4. 1 point
    And now something completely different.
  5. 1 point
    History that needs to be remembered. Here in Pandemic land, Ken Burns is a source of much enlightenment. His documentaries on the Civil War, Baseball, and specifically the Viet Nam War are well worth the effort. https://www.pbs.org/kenburns/
  6. 1 point
    Not a fan of the virtual camps, though I appreciate the effort. Our summers are fairly short here and my kids will have had enough of virtual learning by June (over 3 months of school). I have no desire for them to be watching more videos during summer. If camps cannot occur, I'll punt on the virtual programing and have them play outside without the structure of video guidance. If camp is cancelled, I hope our Troop is allowed to put on our own. If not, I think we will simply recommend some local parks for families to travel to and restart virtual programming (if needed) in the fall.
  7. 1 point
    @RememberSchiff, excellent issues. Process reviews must be made. While change is in the air, we should also change the product and dump popcorn as the item we sell. It has been over three decades since the BSA adopted popcorn, yet it has never generated even a small percent of the nostalgia, popularity, and sales as Girl Scout cookies. Not even close. Popcorn has always been a dull product, with most folks purchasing it to solely support the cause. Folks buy GS cookies because they like the cookies and to support the GSUSA. I've never heard anyone ask "When are the scouts going to sell popcorn again? I can't wait to buy an overpriced tin of old popcorn!" I'm sure those folks are out there, but not nearly enough to make the sales movement worthwhile. To paraphrase a comedian's joke about the cost of popcorn in movie theaters, "Why should we pay that much for popcorn? Corn costs seventy cents a silo." A joke, yes, but an apt example of one of the challenges of selling popcorn. There are plenty of other products the BSA could sell that people may actually want to buy. And units could probably earn much more money, too.
  8. 1 point
    Inspections, in my opinion, are useless formalities. If a real inspection is to be done let a government agency inspect and then be done with it. Every time I read a BSA publication outlining any standard or rule I can't help wonder how much somebody got paid to come up with this b#%l s@*t. This is the same with the training material that is constantly re chewed and spit back out of someone else's mouth. How much is being spent to rehash NYLT, Woodbadge, Basic Outdoor Leadership Skills, Youth Protection, or how many scrappers per person are needed. Believe me, because have been there, theold "Corner Stone" and Wood Badge of years ago presents the same material as the training we have today, in a different way. Regardless of who says what or what the rules and policies state, people are going to do what they want to do. The only way to control what people do is by taking away their freedom or their money. Any other method of control rests on the individual allowing themselves to be controlled. This is simply reality. As far as inspections go, with a little work, anything can look good, even if it's rotten on the inside.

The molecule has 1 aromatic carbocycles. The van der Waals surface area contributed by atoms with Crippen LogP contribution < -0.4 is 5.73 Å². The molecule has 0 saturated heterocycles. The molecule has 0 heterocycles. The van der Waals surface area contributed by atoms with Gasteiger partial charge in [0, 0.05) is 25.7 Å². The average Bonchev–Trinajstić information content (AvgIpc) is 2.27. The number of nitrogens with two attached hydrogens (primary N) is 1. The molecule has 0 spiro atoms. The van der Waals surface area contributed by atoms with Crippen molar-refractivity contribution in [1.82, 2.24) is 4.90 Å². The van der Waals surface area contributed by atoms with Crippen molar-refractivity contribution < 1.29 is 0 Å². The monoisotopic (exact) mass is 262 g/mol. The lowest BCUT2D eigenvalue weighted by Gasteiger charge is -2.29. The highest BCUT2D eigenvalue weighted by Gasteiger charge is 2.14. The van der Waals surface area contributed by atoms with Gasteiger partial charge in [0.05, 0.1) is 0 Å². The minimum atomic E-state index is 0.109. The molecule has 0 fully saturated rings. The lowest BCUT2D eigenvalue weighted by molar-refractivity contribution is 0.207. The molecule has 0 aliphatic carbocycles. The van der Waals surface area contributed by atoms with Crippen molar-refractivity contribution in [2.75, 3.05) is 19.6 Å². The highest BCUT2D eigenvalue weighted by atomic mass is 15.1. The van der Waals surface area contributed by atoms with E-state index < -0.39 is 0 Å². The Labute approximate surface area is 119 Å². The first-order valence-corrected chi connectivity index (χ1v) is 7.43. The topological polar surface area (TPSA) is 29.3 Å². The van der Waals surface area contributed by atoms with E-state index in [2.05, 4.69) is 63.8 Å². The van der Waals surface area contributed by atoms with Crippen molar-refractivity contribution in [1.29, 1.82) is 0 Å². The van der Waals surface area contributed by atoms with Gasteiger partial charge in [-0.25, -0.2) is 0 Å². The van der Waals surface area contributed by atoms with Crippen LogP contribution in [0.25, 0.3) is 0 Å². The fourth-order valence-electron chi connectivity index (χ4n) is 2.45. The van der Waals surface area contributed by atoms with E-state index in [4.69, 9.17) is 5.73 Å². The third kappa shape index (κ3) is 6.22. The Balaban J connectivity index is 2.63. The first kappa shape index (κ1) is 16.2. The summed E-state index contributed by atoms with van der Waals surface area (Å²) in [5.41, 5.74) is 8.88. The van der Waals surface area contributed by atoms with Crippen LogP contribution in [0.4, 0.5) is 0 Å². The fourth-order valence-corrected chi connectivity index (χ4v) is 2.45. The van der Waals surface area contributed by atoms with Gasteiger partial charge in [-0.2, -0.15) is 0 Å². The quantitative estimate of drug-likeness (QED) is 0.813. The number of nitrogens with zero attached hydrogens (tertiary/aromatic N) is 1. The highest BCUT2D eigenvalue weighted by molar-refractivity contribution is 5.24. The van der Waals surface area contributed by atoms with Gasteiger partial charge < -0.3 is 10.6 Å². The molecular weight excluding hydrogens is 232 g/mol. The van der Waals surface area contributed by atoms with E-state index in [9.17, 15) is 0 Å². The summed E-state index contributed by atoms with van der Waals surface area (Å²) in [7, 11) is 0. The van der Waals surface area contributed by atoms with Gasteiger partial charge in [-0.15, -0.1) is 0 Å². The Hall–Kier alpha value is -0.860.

9. 1 point
    My opinion is that the whole CyberChip curriculum needs to be rewritten and designed to be a Unit-wide activity. There should be better videos (some of which I already show to my Troop anyway), and then a group discussion with topics led by a moderator (SPL). Something that is important enough that it is required for Rank Advancement needs to be crafted to be useful and more easily implemented.
  10. 0 points
    Our state and our district are considering online summer enrichment classes in June and July.
×
×
  • Create New...